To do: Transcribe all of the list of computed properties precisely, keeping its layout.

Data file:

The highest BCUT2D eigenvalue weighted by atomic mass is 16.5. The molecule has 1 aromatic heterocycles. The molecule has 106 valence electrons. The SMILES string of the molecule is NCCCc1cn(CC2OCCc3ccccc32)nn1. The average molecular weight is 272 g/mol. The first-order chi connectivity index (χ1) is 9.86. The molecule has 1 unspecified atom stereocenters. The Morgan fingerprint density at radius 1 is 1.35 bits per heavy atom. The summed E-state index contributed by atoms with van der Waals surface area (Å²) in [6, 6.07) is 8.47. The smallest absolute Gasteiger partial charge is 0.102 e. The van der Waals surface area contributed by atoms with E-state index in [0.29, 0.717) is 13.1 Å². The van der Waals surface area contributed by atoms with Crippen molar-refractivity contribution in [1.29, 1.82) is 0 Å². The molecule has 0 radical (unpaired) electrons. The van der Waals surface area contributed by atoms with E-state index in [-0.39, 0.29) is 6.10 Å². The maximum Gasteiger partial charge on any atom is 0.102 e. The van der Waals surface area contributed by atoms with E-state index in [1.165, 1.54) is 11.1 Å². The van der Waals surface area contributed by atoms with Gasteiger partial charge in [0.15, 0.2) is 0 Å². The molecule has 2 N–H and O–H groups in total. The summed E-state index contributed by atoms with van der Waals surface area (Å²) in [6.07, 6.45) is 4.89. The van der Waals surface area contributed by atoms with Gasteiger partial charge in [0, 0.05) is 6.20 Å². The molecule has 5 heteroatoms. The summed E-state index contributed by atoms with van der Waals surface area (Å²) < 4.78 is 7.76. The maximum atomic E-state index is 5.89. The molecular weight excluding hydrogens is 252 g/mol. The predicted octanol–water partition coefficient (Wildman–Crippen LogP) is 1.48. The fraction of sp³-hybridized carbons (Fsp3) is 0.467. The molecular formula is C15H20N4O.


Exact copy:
The highest BCUT2D eigenvalue weighted by atomic mass is 16.5. The molecule has 1 aromatic heterocycles. The molecule has 106 valence electrons. The SMILES string of the molecule is NCCCc1cn(CC2OCCc3ccccc32)nn1. The average molecular weight is 272 g/mol. The first-order chi connectivity index (χ1) is 9.86. The molecule has 1 unspecified atom stereocenters. The Morgan fingerprint density at radius 1 is 1.35 bits per heavy atom. The summed E-state index contributed by atoms with van der Waals surface area (Å²) in [6, 6.07) is 8.47. The smallest absolute Gasteiger partial charge is 0.102 e. The van der Waals surface area contributed by atoms with E-state index in [0.29, 0.717) is 13.1 Å². The van der Waals surface area contributed by atoms with Crippen molar-refractivity contribution in [1.29, 1.82) is 0 Å². The molecule has 0 radical (unpaired) electrons. The van der Waals surface area contributed by atoms with E-state index in [-0.39, 0.29) is 6.10 Å². The maximum Gasteiger partial charge on any atom is 0.102 e. The van der Waals surface area contributed by atoms with E-state index in [1.165, 1.54) is 11.1 Å². The van der Waals surface area contributed by atoms with Gasteiger partial charge in [0.15, 0.2) is 0 Å². The molecule has 2 N–H and O–H groups in total. The summed E-state index contributed by atoms with van der Waals surface area (Å²) in [6.07, 6.45) is 4.89. The van der Waals surface area contributed by atoms with Gasteiger partial charge in [0, 0.05) is 6.20 Å². The molecule has 5 heteroatoms. The summed E-state index contributed by atoms with van der Waals surface area (Å²) < 4.78 is 7.76. The maximum atomic E-state index is 5.89. The molecular weight excluding hydrogens is 252 g/mol. The predicted octanol–water partition coefficient (Wildman–Crippen LogP) is 1.48. The fraction of sp³-hybridized carbons (Fsp3) is 0.467. The molecular formula is C15H20N4O.